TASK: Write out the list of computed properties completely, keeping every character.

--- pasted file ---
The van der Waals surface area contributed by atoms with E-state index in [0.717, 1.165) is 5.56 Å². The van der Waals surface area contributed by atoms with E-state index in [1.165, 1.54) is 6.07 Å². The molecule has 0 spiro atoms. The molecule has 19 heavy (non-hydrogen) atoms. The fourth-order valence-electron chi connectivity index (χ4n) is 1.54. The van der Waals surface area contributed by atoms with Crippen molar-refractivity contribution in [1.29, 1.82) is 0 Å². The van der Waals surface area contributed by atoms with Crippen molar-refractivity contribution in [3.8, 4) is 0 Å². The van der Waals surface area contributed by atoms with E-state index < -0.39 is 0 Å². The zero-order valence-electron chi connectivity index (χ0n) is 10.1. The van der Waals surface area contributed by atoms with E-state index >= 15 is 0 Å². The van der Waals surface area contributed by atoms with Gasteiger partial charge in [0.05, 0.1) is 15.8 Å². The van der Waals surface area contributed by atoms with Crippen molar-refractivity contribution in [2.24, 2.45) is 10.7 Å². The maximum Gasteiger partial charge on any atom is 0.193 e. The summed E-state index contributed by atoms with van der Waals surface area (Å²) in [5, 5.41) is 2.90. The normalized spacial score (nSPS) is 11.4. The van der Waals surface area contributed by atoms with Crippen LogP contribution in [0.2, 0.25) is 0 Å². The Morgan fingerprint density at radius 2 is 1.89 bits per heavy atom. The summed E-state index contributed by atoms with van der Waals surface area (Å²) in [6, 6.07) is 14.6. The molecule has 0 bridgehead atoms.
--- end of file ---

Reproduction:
The van der Waals surface area contributed by atoms with E-state index in [0.717, 1.165) is 5.56 Å². The van der Waals surface area contributed by atoms with E-state index in [1.165, 1.54) is 6.07 Å². The molecule has 0 spiro atoms. The molecule has 19 heavy (non-hydrogen) atoms. The fourth-order valence-electron chi connectivity index (χ4n) is 1.54. The van der Waals surface area contributed by atoms with Crippen molar-refractivity contribution in [1.29, 1.82) is 0 Å². The van der Waals surface area contributed by atoms with Crippen molar-refractivity contribution in [3.8, 4) is 0 Å². The van der Waals surface area contributed by atoms with E-state index < -0.39 is 0 Å². The zero-order valence-electron chi connectivity index (χ0n) is 10.1. The van der Waals surface area contributed by atoms with E-state index >= 15 is 0 Å². The van der Waals surface area contributed by atoms with Gasteiger partial charge in [0.05, 0.1) is 15.8 Å². The van der Waals surface area contributed by atoms with Crippen molar-refractivity contribution in [2.24, 2.45) is 10.7 Å². The maximum Gasteiger partial charge on any atom is 0.193 e. The summed E-state index contributed by atoms with van der Waals surface area (Å²) in [5, 5.41) is 2.90. The normalized spacial score (nSPS) is 11.4. The van der Waals surface area contributed by atoms with Crippen LogP contribution in [0.2, 0.25) is 0 Å². The Morgan fingerprint density at radius 2 is 1.89 bits per heavy atom. The summed E-state index contributed by atoms with van der Waals surface area (Å²) in [6, 6.07) is 14.6. The molecule has 0 bridgehead atoms.